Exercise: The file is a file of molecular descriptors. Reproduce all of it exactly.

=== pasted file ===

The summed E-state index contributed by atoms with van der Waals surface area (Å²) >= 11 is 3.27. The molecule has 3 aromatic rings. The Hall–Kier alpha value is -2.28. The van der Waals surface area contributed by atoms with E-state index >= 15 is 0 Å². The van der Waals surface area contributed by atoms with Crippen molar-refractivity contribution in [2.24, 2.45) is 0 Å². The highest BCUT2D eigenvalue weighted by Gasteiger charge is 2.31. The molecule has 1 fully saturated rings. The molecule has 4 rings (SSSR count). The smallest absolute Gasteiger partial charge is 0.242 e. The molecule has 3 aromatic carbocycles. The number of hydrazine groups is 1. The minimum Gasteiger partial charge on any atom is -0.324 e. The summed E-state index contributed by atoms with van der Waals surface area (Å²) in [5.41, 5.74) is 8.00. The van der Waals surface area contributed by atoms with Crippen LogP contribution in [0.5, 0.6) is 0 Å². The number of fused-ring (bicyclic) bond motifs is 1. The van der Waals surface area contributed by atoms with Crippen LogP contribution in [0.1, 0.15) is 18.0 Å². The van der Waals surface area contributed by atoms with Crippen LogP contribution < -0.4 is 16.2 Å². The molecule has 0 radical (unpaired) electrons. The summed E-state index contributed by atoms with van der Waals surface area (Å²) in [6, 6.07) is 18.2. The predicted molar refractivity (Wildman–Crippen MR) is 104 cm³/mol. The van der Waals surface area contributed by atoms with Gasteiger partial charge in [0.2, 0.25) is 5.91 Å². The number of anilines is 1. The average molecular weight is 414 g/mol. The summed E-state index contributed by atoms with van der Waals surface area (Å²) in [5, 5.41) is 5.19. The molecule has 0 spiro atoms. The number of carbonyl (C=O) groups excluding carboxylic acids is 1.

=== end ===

The summed E-state index contributed by atoms with van der Waals surface area (Å²) >= 11 is 3.27. The molecule has 3 aromatic rings. The Hall–Kier alpha value is -2.28. The van der Waals surface area contributed by atoms with E-state index >= 15 is 0 Å². The van der Waals surface area contributed by atoms with Crippen molar-refractivity contribution in [2.24, 2.45) is 0 Å². The highest BCUT2D eigenvalue weighted by Gasteiger charge is 2.31. The molecule has 1 fully saturated rings. The molecule has 4 rings (SSSR count). The smallest absolute Gasteiger partial charge is 0.242 e. The molecule has 3 aromatic carbocycles. The number of hydrazine groups is 1. The minimum Gasteiger partial charge on any atom is -0.324 e. The summed E-state index contributed by atoms with van der Waals surface area (Å²) in [5.41, 5.74) is 8.00. The van der Waals surface area contributed by atoms with Crippen LogP contribution in [0.5, 0.6) is 0 Å². The number of fused-ring (bicyclic) bond motifs is 1. The van der Waals surface area contributed by atoms with Crippen LogP contribution in [0.1, 0.15) is 18.0 Å². The van der Waals surface area contributed by atoms with Crippen LogP contribution < -0.4 is 16.2 Å². The molecule has 0 radical (unpaired) electrons. The summed E-state index contributed by atoms with van der Waals surface area (Å²) in [6, 6.07) is 18.2. The predicted molar refractivity (Wildman–Crippen MR) is 104 cm³/mol. The van der Waals surface area contributed by atoms with Gasteiger partial charge in [0.2, 0.25) is 5.91 Å². The number of anilines is 1. The average molecular weight is 414 g/mol. The summed E-state index contributed by atoms with van der Waals surface area (Å²) in [5, 5.41) is 5.19. The molecule has 0 spiro atoms. The number of carbonyl (C=O) groups excluding carboxylic acids is 1.